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Sidewall installation of dense-packed cellulose — Many cavities are full of scrap drywall

bmac423 | Posted in Energy Efficiency and Durability on

Hi everyone,

I had posted this on the HomeImprovement subreddit, and was directed this way.

Anyone out there have any experience with retrofitting dense pack cellulose?

I’ve got a 66 brick ranch home with no insulation in the walls. I’m preparing to remedy that this week. I picked up my 1200 pounds of cellulose over the weekend and I’ve got a reservation for an Intec Force 2 blower.

However, I’ve noticed upon drilling the pilot holes (inside the home due to brick structure) that I’ve got scrap drywall scattered throughout many of the wall cavities. Some aren’t too bad; I believe they can be packed around. Others seem as thought they will block the hose from entering the hole. I suppose I could use a higher pilot hole in these cavities, but the scrap will certainly effect the completeness of the pack. Do I have any course of action, other than wreaking further havoc on my drywall so the pieces can be removed?

Thanks in advance for any advice.

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  1. Expert Member
    Dana Dorsett | | #1

    If the cavities are full of rubble at the bottom they really need to be cleared out before dense packing or you'll have a lot of voids, and lower performance. I assume you've read up on dense-packing technique, and have either fabricated or rented dense packing hoses(?).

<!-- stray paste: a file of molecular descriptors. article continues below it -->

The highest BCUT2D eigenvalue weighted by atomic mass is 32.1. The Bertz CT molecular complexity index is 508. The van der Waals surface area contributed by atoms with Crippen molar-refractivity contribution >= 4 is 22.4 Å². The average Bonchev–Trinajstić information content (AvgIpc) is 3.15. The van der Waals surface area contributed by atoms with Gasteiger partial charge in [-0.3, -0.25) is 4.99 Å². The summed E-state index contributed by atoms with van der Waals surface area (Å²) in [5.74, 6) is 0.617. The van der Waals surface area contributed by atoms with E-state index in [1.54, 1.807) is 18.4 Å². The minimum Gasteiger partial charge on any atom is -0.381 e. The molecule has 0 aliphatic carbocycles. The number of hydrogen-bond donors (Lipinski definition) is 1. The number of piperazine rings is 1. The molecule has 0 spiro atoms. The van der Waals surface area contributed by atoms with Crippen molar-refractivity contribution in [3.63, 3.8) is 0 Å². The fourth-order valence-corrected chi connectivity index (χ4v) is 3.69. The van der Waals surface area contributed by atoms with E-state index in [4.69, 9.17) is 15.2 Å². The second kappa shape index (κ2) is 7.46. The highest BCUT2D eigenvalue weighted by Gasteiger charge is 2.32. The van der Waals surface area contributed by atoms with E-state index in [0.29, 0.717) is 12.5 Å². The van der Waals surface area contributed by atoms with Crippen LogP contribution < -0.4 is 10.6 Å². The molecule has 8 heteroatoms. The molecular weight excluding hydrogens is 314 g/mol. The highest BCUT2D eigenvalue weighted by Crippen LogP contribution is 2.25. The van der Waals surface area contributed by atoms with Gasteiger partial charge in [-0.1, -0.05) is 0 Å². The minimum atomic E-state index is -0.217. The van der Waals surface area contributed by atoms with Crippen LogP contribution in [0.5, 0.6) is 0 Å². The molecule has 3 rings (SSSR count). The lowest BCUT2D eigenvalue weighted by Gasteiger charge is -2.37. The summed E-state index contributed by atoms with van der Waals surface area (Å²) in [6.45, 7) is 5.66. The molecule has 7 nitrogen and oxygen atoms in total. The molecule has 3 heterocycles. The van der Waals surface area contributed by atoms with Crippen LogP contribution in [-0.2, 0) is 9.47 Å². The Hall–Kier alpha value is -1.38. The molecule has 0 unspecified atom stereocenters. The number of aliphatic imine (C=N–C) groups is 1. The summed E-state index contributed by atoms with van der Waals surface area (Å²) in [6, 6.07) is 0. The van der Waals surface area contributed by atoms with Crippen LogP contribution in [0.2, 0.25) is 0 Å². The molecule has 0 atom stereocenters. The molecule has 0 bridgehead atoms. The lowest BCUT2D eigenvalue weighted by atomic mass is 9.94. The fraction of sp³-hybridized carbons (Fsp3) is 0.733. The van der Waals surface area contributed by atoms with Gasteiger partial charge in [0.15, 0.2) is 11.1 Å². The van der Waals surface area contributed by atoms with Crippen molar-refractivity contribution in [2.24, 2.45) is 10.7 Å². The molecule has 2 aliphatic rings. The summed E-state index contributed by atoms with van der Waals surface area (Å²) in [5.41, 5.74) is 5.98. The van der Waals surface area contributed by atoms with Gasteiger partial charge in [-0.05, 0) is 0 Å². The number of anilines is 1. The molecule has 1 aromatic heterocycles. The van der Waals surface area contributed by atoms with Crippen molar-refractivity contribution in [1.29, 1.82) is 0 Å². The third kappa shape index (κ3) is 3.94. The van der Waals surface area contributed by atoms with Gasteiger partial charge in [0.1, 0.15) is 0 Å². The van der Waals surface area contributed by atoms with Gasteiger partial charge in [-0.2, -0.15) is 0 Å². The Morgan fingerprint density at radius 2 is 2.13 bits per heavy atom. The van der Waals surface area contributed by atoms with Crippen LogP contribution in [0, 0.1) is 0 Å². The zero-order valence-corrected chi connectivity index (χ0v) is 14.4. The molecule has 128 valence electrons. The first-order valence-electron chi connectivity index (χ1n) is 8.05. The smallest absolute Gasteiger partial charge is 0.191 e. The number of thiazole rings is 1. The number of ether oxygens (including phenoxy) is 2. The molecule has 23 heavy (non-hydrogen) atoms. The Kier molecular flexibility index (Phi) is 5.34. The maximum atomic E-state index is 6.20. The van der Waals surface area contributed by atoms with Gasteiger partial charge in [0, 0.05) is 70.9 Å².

If you have relatively short ~3-4" baseboard trim on the finished interior you may be able to just cut the wallboard 5-6" from the floor to provide access for clearing out the crap and inspecting the cavities, then cut in some new wallboard, dense-pack the thing and install 6-8" baseboards to cover it up without having to re-paint the whole wall.

  2. bmac423 | | #2

    Thanks for the response Dana. The drywall in the cavities is actually in large chunks, sometimes 4-5 feet tall. It sounds like I'm going to need to cut larger openings to remove them, and then patch it up.

  3. GBA Editor
    Martin Holladay | | #3

    Dana gave you good advice. If you haven't seen it yet, you might want to read this GBA article: How to Install Cellulose Insulation.

  4. charlie_sullivan | | #4

    Dana's bottom opening idea could allow you to break off five inches at a time and pull them out. Could be tedious if there's a lot.

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